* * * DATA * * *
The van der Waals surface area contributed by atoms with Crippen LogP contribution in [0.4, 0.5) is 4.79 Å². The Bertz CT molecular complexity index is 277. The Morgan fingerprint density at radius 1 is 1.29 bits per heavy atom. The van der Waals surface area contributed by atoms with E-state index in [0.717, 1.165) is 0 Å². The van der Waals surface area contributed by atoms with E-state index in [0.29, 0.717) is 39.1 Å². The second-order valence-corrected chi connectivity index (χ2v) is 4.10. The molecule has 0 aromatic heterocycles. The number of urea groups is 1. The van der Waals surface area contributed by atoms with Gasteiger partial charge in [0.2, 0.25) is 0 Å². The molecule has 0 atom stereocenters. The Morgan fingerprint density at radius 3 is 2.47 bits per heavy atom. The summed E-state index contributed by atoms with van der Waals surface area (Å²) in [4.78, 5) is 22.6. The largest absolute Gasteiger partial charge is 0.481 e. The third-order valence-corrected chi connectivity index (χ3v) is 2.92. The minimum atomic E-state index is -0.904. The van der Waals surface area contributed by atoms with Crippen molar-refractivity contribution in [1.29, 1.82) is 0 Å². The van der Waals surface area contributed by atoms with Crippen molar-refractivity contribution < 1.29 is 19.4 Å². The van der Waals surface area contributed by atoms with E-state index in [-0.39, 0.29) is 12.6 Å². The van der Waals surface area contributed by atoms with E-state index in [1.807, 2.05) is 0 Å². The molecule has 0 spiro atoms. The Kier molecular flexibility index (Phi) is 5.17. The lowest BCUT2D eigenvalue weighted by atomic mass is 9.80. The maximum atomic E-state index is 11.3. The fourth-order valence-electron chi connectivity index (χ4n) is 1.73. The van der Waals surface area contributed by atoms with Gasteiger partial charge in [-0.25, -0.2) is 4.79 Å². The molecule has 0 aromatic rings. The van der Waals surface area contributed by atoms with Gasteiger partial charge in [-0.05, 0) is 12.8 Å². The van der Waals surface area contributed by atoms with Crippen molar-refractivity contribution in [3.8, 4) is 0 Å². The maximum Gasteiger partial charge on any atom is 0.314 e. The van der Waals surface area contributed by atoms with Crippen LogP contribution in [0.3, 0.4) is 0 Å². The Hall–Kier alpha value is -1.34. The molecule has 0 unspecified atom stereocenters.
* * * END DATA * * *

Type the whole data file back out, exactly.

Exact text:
The van der Waals surface area contributed by atoms with Crippen LogP contribution in [0.4, 0.5) is 4.79 Å². The Bertz CT molecular complexity index is 277. The Morgan fingerprint density at radius 1 is 1.29 bits per heavy atom. The van der Waals surface area contributed by atoms with E-state index in [0.717, 1.165) is 0 Å². The van der Waals surface area contributed by atoms with E-state index in [0.29, 0.717) is 39.1 Å². The second-order valence-corrected chi connectivity index (χ2v) is 4.10. The molecule has 0 aromatic heterocycles. The number of urea groups is 1. The van der Waals surface area contributed by atoms with Gasteiger partial charge in [0.2, 0.25) is 0 Å². The molecule has 0 atom stereocenters. The Morgan fingerprint density at radius 3 is 2.47 bits per heavy atom. The summed E-state index contributed by atoms with van der Waals surface area (Å²) in [4.78, 5) is 22.6. The largest absolute Gasteiger partial charge is 0.481 e. The third-order valence-corrected chi connectivity index (χ3v) is 2.92. The minimum atomic E-state index is -0.904. The van der Waals surface area contributed by atoms with Crippen molar-refractivity contribution in [1.29, 1.82) is 0 Å². The van der Waals surface area contributed by atoms with Crippen molar-refractivity contribution < 1.29 is 19.4 Å². The van der Waals surface area contributed by atoms with E-state index in [-0.39, 0.29) is 12.6 Å². The van der Waals surface area contributed by atoms with E-state index in [1.807, 2.05) is 0 Å². The molecule has 0 spiro atoms. The Kier molecular flexibility index (Phi) is 5.17. The lowest BCUT2D eigenvalue weighted by atomic mass is 9.80. The maximum atomic E-state index is 11.3. The fourth-order valence-electron chi connectivity index (χ4n) is 1.73. The van der Waals surface area contributed by atoms with Gasteiger partial charge in [-0.25, -0.2) is 4.79 Å². The molecule has 0 aromatic rings. The van der Waals surface area contributed by atoms with Gasteiger partial charge in [-0.05, 0) is 12.8 Å². The van der Waals surface area contributed by atoms with Crippen molar-refractivity contribution in [3.8, 4) is 0 Å². The maximum Gasteiger partial charge on any atom is 0.314 e. The van der Waals surface area contributed by atoms with Crippen LogP contribution in [0.3, 0.4) is 0 Å². The Hall–Kier alpha value is -1.34. The molecule has 0 unspecified atom stereocenters.